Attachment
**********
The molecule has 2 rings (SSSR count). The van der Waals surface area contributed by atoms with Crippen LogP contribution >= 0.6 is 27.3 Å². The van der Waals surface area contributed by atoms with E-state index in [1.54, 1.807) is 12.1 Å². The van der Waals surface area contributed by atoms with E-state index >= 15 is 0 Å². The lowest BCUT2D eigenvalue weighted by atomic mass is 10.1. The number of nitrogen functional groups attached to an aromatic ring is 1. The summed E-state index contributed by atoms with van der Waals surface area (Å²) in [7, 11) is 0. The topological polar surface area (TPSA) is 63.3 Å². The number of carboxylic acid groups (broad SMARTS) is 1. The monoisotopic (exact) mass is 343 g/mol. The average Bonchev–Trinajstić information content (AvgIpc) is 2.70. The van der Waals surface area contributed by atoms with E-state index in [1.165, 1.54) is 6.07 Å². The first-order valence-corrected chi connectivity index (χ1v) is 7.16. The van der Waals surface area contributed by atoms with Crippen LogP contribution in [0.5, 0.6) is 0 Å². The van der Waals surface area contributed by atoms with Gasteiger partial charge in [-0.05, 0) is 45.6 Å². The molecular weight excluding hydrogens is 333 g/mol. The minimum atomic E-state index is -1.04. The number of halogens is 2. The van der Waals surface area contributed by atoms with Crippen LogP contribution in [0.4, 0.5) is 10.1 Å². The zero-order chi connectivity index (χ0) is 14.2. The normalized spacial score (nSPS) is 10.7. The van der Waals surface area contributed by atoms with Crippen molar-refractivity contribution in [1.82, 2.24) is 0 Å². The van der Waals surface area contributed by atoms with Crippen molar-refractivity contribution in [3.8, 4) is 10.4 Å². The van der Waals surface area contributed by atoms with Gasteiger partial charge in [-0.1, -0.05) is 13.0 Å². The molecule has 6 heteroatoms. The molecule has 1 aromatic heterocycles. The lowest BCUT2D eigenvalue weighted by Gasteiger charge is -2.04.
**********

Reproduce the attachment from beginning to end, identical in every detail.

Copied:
The molecule has 2 rings (SSSR count). The van der Waals surface area contributed by atoms with Crippen LogP contribution >= 0.6 is 27.3 Å². The van der Waals surface area contributed by atoms with E-state index in [1.54, 1.807) is 12.1 Å². The van der Waals surface area contributed by atoms with E-state index >= 15 is 0 Å². The lowest BCUT2D eigenvalue weighted by atomic mass is 10.1. The number of nitrogen functional groups attached to an aromatic ring is 1. The summed E-state index contributed by atoms with van der Waals surface area (Å²) in [7, 11) is 0. The topological polar surface area (TPSA) is 63.3 Å². The number of carboxylic acid groups (broad SMARTS) is 1. The monoisotopic (exact) mass is 343 g/mol. The average Bonchev–Trinajstić information content (AvgIpc) is 2.70. The van der Waals surface area contributed by atoms with E-state index in [1.165, 1.54) is 6.07 Å². The first-order valence-corrected chi connectivity index (χ1v) is 7.16. The van der Waals surface area contributed by atoms with Crippen LogP contribution in [0.5, 0.6) is 0 Å². The van der Waals surface area contributed by atoms with Gasteiger partial charge in [-0.05, 0) is 45.6 Å². The molecular weight excluding hydrogens is 333 g/mol. The minimum atomic E-state index is -1.04. The number of halogens is 2. The van der Waals surface area contributed by atoms with Crippen LogP contribution in [0.4, 0.5) is 10.1 Å². The zero-order chi connectivity index (χ0) is 14.2. The normalized spacial score (nSPS) is 10.7. The van der Waals surface area contributed by atoms with Crippen molar-refractivity contribution in [1.82, 2.24) is 0 Å². The van der Waals surface area contributed by atoms with Crippen molar-refractivity contribution in [3.8, 4) is 10.4 Å². The van der Waals surface area contributed by atoms with Gasteiger partial charge in [-0.1, -0.05) is 13.0 Å². The molecule has 6 heteroatoms. The molecule has 1 aromatic heterocycles. The lowest BCUT2D eigenvalue weighted by Gasteiger charge is -2.04.